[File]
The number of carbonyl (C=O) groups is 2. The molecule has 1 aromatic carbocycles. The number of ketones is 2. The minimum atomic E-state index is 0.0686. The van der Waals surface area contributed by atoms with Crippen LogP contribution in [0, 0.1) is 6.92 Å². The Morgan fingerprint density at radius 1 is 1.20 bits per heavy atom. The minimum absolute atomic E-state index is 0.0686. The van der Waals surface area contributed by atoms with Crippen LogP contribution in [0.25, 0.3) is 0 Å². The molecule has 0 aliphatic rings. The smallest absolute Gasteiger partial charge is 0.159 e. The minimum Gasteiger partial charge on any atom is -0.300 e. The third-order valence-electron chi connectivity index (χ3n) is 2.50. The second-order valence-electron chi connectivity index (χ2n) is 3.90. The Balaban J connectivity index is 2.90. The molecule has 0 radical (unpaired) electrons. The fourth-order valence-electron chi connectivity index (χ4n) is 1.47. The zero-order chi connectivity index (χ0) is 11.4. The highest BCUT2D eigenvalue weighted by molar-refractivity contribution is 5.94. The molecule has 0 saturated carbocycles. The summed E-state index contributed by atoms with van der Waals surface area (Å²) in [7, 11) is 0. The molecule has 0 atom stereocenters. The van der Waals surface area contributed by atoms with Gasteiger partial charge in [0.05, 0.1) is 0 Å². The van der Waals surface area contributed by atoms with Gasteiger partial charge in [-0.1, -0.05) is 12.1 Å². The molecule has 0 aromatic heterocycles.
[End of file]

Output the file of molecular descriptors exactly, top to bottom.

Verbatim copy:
The number of carbonyl (C=O) groups is 2. The molecule has 1 aromatic carbocycles. The number of ketones is 2. The minimum atomic E-state index is 0.0686. The van der Waals surface area contributed by atoms with Crippen LogP contribution in [0, 0.1) is 6.92 Å². The Morgan fingerprint density at radius 1 is 1.20 bits per heavy atom. The minimum absolute atomic E-state index is 0.0686. The van der Waals surface area contributed by atoms with Crippen LogP contribution in [0.25, 0.3) is 0 Å². The molecule has 0 aliphatic rings. The smallest absolute Gasteiger partial charge is 0.159 e. The minimum Gasteiger partial charge on any atom is -0.300 e. The third-order valence-electron chi connectivity index (χ3n) is 2.50. The second-order valence-electron chi connectivity index (χ2n) is 3.90. The Balaban J connectivity index is 2.90. The molecule has 0 radical (unpaired) electrons. The fourth-order valence-electron chi connectivity index (χ4n) is 1.47. The zero-order chi connectivity index (χ0) is 11.4. The highest BCUT2D eigenvalue weighted by molar-refractivity contribution is 5.94. The molecule has 0 saturated carbocycles. The summed E-state index contributed by atoms with van der Waals surface area (Å²) in [7, 11) is 0. The molecule has 0 atom stereocenters. The van der Waals surface area contributed by atoms with Gasteiger partial charge in [0.05, 0.1) is 0 Å². The van der Waals surface area contributed by atoms with Gasteiger partial charge in [-0.1, -0.05) is 12.1 Å². The molecule has 0 aromatic heterocycles.